Economic inequality describes the income or wealth gap between individuals in a group and between groups. The term also typically implies the negative social consequences of the wealth or income gap.
Factoids tagged with "Economic Inequality"
The United States has the world’s highest incarceration rate and hosts more prison inmates than all other developed nations combined.
About half of American families pay little to no federal income tax after tax credits and deductions. Payroll taxes, excise taxes, and sales taxes hit the average American family the hardest.
Extreme equality and an extreme inequality are both equally as dangerous in a democratic society. In both cases it corrupts the government.
Andrew Carnegie, John D. Rockefeller, and other Barons of Industry freely gave away most of their fortunes to charitable and philanthropic causes.
Blog Posts tagged with "Economic Inequality"
The Social Safety net is a collection of welfare services meant to help people bounce up when they hit bottom, it is not meant as a net to trap the poor under.
We present a simple guide to Marx, Marxian class theory, Marx’s theory of history, and Marx’s economic theories to help westerners understand what Marx was all about.
In America we have a Progressive Federal Income Tax system broken down into “tax brackets”. Tax Filers pay the “marginal tax rate” on each dollar of income in a given bracket (after most deductions, but before tax credits).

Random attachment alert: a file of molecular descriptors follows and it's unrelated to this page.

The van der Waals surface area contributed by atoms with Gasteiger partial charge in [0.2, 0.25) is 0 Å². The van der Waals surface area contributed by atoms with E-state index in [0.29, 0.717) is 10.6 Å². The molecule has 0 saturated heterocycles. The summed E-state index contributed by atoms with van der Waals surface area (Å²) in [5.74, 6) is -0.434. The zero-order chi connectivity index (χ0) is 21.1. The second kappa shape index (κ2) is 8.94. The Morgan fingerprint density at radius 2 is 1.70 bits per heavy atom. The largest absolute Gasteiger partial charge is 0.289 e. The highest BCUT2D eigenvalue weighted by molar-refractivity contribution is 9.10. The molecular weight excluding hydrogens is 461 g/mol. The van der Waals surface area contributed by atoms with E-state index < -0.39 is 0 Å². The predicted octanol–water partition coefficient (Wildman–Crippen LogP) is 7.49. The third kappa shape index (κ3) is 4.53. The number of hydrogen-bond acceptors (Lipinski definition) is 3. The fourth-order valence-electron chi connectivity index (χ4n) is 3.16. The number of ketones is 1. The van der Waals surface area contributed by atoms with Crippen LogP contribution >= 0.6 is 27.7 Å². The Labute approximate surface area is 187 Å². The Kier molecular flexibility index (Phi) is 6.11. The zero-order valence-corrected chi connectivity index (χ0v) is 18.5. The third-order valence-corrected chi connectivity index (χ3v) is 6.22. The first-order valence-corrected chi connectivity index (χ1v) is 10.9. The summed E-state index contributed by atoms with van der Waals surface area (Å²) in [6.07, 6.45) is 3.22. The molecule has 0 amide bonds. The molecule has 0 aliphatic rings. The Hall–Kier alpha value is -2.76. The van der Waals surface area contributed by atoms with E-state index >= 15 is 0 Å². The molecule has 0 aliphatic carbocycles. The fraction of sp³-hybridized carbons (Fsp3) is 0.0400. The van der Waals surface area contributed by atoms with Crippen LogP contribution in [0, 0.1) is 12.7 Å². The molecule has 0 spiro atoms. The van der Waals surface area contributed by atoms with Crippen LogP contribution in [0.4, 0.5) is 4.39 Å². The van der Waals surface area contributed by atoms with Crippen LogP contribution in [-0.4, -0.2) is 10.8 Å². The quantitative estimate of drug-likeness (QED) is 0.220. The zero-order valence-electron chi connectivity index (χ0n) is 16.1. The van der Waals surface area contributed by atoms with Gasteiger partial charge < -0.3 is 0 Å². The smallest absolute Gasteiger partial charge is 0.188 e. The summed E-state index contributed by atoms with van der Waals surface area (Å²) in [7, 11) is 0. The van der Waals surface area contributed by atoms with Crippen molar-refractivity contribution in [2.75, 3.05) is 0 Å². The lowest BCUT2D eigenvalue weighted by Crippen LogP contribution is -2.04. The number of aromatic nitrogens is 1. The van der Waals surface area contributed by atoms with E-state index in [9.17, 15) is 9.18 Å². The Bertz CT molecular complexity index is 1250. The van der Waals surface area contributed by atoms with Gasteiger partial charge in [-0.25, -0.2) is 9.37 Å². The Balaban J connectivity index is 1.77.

Below we explain neoliberalism, globalization, nativism, and protectionism and the pros and cons of neoliberal globalization and nativist protectionism.
Below we present an annotated version of Andrew Carnegie’s 1889 essay Wealth (better known as the Gospel of Wealth).
We examine social, political, and economic inequality in terms of their effects on society, such as the social unrest that led to historic revolutions and populist uprisings.
The United States is a Federal Republic with democratic values that some claim contains a growing oligarchy (or corporatocracy). We look at those claims.
We explain economic inequality from a historical perspective, and then consider the effects of wealth inequality and income inequality in America today.
Velocity of Money is a measure of money exchanged over time, typically how often and quickly the average dollar is exchanged per day.